Mutations in the leucine-rich repeat kinase 2 gene (LRRK2) cause late-onset Parkinson's disease (PD) with a clinical appearance indistinguishable from idiopathic PD. Initial studies suggest that LRRK2 mutations are the most common yet identified determinant of PD susceptibility, transmitted in an autosomal-dominant mode of inheritance. Herein, we characterize the LRRK2 gene and transcript in human brain and subclone the predominant ORF. Exogenously expressed LRRK2 protein migrates at ≈280 kDa and is present largely in the cytoplasm but also associates with the mitochondrial outer membrane. Familial-linked mutations G2019S or R144K do not have an obvious effect on protein steady-state levels, turnover, or localization. However, in vitro kinase assays using full-length recombinant LRRK2 reveal an increase in activity caused by familial-linked mutations in both autophosphorylation and the phosphorylation of a generic substrate. These results suggest a gain-of-function mechanism for LRRK2-linked disease with a central role for kinase activity in the development of PD.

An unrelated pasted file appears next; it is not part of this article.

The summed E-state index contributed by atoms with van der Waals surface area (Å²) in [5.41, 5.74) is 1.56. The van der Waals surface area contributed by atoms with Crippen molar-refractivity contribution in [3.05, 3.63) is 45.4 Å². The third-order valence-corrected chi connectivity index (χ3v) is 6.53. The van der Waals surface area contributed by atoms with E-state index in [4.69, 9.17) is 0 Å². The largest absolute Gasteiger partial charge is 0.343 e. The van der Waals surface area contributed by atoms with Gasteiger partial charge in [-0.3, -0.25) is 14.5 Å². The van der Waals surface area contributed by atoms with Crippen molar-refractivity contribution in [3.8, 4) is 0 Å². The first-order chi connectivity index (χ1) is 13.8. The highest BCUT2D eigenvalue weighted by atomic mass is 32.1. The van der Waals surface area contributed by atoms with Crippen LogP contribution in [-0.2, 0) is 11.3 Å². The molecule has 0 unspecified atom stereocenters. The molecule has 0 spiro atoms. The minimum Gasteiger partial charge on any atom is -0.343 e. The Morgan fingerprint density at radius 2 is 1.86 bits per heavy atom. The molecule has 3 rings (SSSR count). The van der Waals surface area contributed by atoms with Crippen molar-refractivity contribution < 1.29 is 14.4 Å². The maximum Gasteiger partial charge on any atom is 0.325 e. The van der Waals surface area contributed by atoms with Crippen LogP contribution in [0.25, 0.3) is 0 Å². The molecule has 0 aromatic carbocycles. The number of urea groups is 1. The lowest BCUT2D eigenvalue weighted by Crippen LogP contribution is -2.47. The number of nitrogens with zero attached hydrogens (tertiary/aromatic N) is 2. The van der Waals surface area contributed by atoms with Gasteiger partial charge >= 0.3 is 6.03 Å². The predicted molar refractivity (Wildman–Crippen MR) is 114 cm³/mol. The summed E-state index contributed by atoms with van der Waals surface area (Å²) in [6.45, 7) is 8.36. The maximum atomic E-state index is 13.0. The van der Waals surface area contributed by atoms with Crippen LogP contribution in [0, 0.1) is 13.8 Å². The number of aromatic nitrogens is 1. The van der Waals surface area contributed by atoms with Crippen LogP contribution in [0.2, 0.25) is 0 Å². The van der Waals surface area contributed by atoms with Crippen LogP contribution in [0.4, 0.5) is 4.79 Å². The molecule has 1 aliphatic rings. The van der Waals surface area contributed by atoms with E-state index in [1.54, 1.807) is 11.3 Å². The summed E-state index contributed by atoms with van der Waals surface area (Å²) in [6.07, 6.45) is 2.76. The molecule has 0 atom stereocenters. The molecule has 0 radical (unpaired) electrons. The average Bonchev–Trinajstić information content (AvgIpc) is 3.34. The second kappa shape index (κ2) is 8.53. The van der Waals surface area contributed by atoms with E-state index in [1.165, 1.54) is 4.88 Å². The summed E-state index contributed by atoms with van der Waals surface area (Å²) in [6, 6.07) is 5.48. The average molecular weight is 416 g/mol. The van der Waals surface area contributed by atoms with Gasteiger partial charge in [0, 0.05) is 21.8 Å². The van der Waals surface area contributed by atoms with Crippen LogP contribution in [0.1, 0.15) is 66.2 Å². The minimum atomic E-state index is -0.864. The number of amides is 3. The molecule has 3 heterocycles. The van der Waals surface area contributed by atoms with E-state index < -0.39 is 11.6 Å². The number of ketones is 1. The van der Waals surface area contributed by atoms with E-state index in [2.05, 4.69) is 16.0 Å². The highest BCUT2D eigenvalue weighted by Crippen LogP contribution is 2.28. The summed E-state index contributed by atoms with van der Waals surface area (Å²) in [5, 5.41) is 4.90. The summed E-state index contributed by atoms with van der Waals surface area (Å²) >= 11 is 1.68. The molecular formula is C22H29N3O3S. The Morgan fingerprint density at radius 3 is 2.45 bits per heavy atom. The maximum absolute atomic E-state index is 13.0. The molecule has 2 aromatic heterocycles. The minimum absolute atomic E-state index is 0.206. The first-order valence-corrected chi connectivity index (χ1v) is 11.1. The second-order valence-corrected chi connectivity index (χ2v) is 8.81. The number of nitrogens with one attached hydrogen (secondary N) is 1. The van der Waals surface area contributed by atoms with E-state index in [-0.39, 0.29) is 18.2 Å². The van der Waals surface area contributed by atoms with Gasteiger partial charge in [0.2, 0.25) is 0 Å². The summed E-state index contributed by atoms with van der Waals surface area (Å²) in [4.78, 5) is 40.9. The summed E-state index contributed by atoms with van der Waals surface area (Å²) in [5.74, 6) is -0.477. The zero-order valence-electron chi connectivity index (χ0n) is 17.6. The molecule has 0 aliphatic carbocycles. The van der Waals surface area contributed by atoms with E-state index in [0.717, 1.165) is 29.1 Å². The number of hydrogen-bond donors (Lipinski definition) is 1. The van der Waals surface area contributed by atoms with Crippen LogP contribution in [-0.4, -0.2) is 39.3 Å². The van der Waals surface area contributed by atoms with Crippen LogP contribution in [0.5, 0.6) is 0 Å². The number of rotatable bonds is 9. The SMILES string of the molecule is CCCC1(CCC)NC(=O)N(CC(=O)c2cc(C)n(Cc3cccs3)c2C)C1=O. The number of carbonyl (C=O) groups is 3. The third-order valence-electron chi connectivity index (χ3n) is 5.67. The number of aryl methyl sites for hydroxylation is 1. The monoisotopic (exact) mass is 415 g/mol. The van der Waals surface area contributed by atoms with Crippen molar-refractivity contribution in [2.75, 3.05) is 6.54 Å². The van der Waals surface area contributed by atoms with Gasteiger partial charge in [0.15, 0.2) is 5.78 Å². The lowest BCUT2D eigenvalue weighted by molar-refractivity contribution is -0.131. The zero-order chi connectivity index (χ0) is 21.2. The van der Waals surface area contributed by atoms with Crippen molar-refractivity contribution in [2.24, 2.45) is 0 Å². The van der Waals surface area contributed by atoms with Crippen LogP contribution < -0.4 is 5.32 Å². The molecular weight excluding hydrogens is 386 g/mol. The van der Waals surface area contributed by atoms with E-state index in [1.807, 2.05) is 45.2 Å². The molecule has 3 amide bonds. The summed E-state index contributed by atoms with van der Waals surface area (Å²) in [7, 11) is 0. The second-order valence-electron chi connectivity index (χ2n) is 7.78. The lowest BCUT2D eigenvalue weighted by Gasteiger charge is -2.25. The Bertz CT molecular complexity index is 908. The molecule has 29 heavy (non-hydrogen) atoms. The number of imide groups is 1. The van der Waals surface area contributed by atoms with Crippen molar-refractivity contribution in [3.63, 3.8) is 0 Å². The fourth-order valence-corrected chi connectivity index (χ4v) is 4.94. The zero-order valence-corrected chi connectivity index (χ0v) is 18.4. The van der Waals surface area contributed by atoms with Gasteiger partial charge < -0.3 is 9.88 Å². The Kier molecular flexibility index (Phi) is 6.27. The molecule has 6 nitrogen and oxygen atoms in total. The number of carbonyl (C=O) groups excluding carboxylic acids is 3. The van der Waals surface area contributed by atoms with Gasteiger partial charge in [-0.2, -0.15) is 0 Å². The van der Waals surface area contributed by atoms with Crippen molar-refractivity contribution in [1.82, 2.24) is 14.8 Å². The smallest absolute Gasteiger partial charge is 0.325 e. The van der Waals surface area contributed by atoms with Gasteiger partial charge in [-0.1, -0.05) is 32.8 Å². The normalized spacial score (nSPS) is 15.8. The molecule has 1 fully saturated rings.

|Original language||English (US)|
|Number of pages||6|
|Journal||Proceedings of the National Academy of Sciences of the United States of America|
|State||Published - Nov 15 2005|
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